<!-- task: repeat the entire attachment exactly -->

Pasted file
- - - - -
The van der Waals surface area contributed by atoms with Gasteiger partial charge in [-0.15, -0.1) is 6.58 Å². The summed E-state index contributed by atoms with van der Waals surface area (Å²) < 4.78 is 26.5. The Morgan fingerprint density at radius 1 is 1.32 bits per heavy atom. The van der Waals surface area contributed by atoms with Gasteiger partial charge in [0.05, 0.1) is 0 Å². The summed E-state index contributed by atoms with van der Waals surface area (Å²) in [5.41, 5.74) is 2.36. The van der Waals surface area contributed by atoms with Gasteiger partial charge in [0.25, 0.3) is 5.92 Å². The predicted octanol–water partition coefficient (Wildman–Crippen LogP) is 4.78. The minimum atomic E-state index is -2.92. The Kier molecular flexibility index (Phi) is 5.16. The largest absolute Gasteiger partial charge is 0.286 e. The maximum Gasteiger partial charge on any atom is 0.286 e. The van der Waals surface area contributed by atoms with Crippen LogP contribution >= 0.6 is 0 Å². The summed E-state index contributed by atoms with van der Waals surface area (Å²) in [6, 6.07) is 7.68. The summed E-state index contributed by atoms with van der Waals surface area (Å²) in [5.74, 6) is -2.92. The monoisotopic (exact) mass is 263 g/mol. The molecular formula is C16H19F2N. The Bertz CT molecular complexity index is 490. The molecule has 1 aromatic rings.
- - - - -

The van der Waals surface area contributed by atoms with Gasteiger partial charge in [-0.15, -0.1) is 6.58 Å². The summed E-state index contributed by atoms with van der Waals surface area (Å²) < 4.78 is 26.5. The Morgan fingerprint density at radius 1 is 1.32 bits per heavy atom. The van der Waals surface area contributed by atoms with Gasteiger partial charge in [0.05, 0.1) is 0 Å². The summed E-state index contributed by atoms with van der Waals surface area (Å²) in [5.41, 5.74) is 2.36. The van der Waals surface area contributed by atoms with Gasteiger partial charge in [0.25, 0.3) is 5.92 Å². The predicted octanol–water partition coefficient (Wildman–Crippen LogP) is 4.78. The minimum atomic E-state index is -2.92. The Kier molecular flexibility index (Phi) is 5.16. The largest absolute Gasteiger partial charge is 0.286 e. The maximum Gasteiger partial charge on any atom is 0.286 e. The van der Waals surface area contributed by atoms with Crippen LogP contribution >= 0.6 is 0 Å². The summed E-state index contributed by atoms with van der Waals surface area (Å²) in [6, 6.07) is 7.68. The summed E-state index contributed by atoms with van der Waals surface area (Å²) in [5.74, 6) is -2.92. The monoisotopic (exact) mass is 263 g/mol. The molecular formula is C16H19F2N. The Bertz CT molecular complexity index is 490. The molecule has 1 aromatic rings.